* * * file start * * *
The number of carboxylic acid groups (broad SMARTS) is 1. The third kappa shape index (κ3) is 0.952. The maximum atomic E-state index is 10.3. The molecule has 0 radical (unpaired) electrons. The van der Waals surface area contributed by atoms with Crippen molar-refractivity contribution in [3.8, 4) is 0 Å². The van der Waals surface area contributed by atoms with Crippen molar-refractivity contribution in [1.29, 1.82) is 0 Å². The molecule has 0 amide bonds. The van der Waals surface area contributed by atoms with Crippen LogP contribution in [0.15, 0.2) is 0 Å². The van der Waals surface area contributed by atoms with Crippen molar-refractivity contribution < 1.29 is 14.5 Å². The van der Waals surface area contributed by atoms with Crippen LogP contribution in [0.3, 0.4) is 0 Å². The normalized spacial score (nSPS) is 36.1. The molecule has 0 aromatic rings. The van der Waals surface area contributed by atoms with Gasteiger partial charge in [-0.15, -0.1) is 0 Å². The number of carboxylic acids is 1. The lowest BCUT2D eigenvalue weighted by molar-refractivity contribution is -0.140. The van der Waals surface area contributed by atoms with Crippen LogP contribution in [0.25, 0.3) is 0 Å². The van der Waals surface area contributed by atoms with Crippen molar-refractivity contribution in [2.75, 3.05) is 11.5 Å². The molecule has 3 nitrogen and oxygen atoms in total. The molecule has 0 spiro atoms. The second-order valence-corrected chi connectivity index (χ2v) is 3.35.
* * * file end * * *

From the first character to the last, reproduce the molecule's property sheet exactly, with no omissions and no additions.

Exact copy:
The number of carboxylic acid groups (broad SMARTS) is 1. The third kappa shape index (κ3) is 0.952. The maximum atomic E-state index is 10.3. The molecule has 0 radical (unpaired) electrons. The van der Waals surface area contributed by atoms with Crippen molar-refractivity contribution in [3.8, 4) is 0 Å². The van der Waals surface area contributed by atoms with Crippen molar-refractivity contribution in [1.29, 1.82) is 0 Å². The molecule has 0 amide bonds. The van der Waals surface area contributed by atoms with Crippen LogP contribution in [0.15, 0.2) is 0 Å². The van der Waals surface area contributed by atoms with Crippen molar-refractivity contribution < 1.29 is 14.5 Å². The van der Waals surface area contributed by atoms with Crippen LogP contribution in [0.3, 0.4) is 0 Å². The normalized spacial score (nSPS) is 36.1. The molecule has 0 aromatic rings. The van der Waals surface area contributed by atoms with Gasteiger partial charge in [-0.15, -0.1) is 0 Å². The number of carboxylic acids is 1. The lowest BCUT2D eigenvalue weighted by molar-refractivity contribution is -0.140. The van der Waals surface area contributed by atoms with Crippen LogP contribution in [0.25, 0.3) is 0 Å². The van der Waals surface area contributed by atoms with Crippen molar-refractivity contribution in [2.75, 3.05) is 11.5 Å². The molecule has 3 nitrogen and oxygen atoms in total. The molecule has 0 spiro atoms. The second-order valence-corrected chi connectivity index (χ2v) is 3.35.